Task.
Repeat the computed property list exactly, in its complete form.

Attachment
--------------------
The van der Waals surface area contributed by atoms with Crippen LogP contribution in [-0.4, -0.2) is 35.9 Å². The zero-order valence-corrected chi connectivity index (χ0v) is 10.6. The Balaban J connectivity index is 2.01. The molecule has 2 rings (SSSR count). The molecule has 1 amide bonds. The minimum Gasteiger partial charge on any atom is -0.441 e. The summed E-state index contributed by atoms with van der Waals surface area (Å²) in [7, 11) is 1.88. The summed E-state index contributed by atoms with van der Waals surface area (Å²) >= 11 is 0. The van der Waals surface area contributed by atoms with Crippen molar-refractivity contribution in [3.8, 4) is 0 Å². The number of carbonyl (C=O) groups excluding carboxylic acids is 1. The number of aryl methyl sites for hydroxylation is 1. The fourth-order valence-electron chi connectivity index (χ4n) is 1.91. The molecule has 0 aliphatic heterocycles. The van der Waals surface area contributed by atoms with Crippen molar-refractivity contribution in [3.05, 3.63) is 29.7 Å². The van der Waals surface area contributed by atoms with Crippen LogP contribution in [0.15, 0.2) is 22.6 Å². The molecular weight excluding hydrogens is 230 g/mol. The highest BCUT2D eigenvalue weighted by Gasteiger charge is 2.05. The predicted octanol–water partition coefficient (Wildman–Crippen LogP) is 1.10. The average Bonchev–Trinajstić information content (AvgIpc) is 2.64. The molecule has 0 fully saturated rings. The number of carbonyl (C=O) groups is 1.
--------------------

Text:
The van der Waals surface area contributed by atoms with Crippen LogP contribution in [-0.4, -0.2) is 35.9 Å². The zero-order valence-corrected chi connectivity index (χ0v) is 10.6. The Balaban J connectivity index is 2.01. The molecule has 2 rings (SSSR count). The molecule has 1 amide bonds. The minimum Gasteiger partial charge on any atom is -0.441 e. The summed E-state index contributed by atoms with van der Waals surface area (Å²) in [7, 11) is 1.88. The summed E-state index contributed by atoms with van der Waals surface area (Å²) >= 11 is 0. The van der Waals surface area contributed by atoms with Crippen molar-refractivity contribution in [3.8, 4) is 0 Å². The number of carbonyl (C=O) groups excluding carboxylic acids is 1. The number of aryl methyl sites for hydroxylation is 1. The fourth-order valence-electron chi connectivity index (χ4n) is 1.91. The molecule has 0 aliphatic heterocycles. The van der Waals surface area contributed by atoms with Crippen molar-refractivity contribution in [3.05, 3.63) is 29.7 Å². The van der Waals surface area contributed by atoms with Crippen LogP contribution in [0.15, 0.2) is 22.6 Å². The molecular weight excluding hydrogens is 230 g/mol. The highest BCUT2D eigenvalue weighted by Gasteiger charge is 2.05. The predicted octanol–water partition coefficient (Wildman–Crippen LogP) is 1.10. The average Bonchev–Trinajstić information content (AvgIpc) is 2.64. The molecule has 0 fully saturated rings. The number of carbonyl (C=O) groups is 1.